TRANSPORT, farming, the fireclay industry, education, Joseph Craven and the Brontes are among the “potpourri” of subjects connected with Thornton on display at a fascinating exhibition.

The free event, organised annually by Thornton Antiquarian Society, takes place on Saturday June 30 at Thornton Methodist Church.

Also under the spotlight are topics including Thornton’s mills, farming in the community, lost pubs and forgotten corners of the village.

“The dictionary defines “pot-pourri” as a mixture or medley of things, which is a good way of describing what will be on offer,” says society member Richard Gill. “Thornton`s connection with the fireclay industry is displayed under ‘clay-pots and pipes’. We look at James Street school and the Tapp family connection - father and son were prominent school teachers - and Thornton Grammar School.

“The Bronte connection explains how Patrick Bronte came to the village and what he achieved within his five years of service here. There is a display of pictures of the much-missed Hill Top Gala.”

In addition, there is a tribute to one of the founding members of Thornton Antiquarian Society, Frank Leonard, who sadly died early this year.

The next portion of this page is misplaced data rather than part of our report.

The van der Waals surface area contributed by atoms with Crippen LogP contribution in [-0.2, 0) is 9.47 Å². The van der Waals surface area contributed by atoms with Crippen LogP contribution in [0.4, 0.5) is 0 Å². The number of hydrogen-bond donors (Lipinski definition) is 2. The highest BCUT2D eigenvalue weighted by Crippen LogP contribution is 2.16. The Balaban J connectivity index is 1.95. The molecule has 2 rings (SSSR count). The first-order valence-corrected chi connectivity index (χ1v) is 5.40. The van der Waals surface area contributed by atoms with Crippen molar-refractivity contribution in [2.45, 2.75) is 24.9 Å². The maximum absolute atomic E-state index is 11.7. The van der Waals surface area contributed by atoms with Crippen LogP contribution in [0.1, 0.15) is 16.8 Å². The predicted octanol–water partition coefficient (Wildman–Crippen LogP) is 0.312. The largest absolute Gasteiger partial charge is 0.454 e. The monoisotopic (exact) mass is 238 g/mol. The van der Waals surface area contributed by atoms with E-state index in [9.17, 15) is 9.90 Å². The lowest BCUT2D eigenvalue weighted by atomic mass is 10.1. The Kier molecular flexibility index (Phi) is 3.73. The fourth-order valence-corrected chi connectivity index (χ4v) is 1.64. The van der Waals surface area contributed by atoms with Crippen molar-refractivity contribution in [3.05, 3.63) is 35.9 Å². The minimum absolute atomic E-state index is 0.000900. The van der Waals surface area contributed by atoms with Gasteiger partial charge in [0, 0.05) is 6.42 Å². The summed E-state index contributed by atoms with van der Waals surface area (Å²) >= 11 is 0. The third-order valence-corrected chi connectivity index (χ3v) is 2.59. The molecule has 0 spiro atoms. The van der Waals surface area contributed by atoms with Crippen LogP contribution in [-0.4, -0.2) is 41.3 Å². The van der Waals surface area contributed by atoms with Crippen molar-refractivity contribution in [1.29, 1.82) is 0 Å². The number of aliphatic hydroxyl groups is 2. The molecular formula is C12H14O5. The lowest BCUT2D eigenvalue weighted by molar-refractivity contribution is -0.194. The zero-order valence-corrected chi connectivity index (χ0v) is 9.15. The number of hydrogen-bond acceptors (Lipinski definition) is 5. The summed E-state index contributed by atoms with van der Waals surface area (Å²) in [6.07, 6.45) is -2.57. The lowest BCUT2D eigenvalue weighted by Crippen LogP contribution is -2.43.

“His contribution to the club will be greatly missed,” says Richard. On display will be Frank`s hand drawn, detailed maps, his history trail walks around the village, his paintings and extracts from his unpublished youthful memoirs.

The following are excerpts of the subjects covered at the exhibition.


Farming has always been an aspect of Thornton life which is often neglected in people’s minds. The records in the Antiquarian’s archive are limited, but farming was in existence well before the time of the Normans. The upland pastures were fit only for the grazing of sheep and cattle, with the growing of oats in the lower valley pastures. The old Corn Mill (at the bottom of Chat Hill) was strategically placed to service the settlements around the Clayton and Thornton areas.

Until the 1600`s a large proportion of the Thornton area was owned by the Manor of Thornton, as well as the Monks of Byland Abbey, owning Headley and areas around Denholme from ancient times.

A dramatic change in the landscape came about from around 1770s, with the Inclosure Acts. Fields and lanes were walled in local stone. Ownership changed which meant that the poor people no longer had land on which to hold stock or grow food. Poverty increased which forced people off the land and into the growing industrial towns.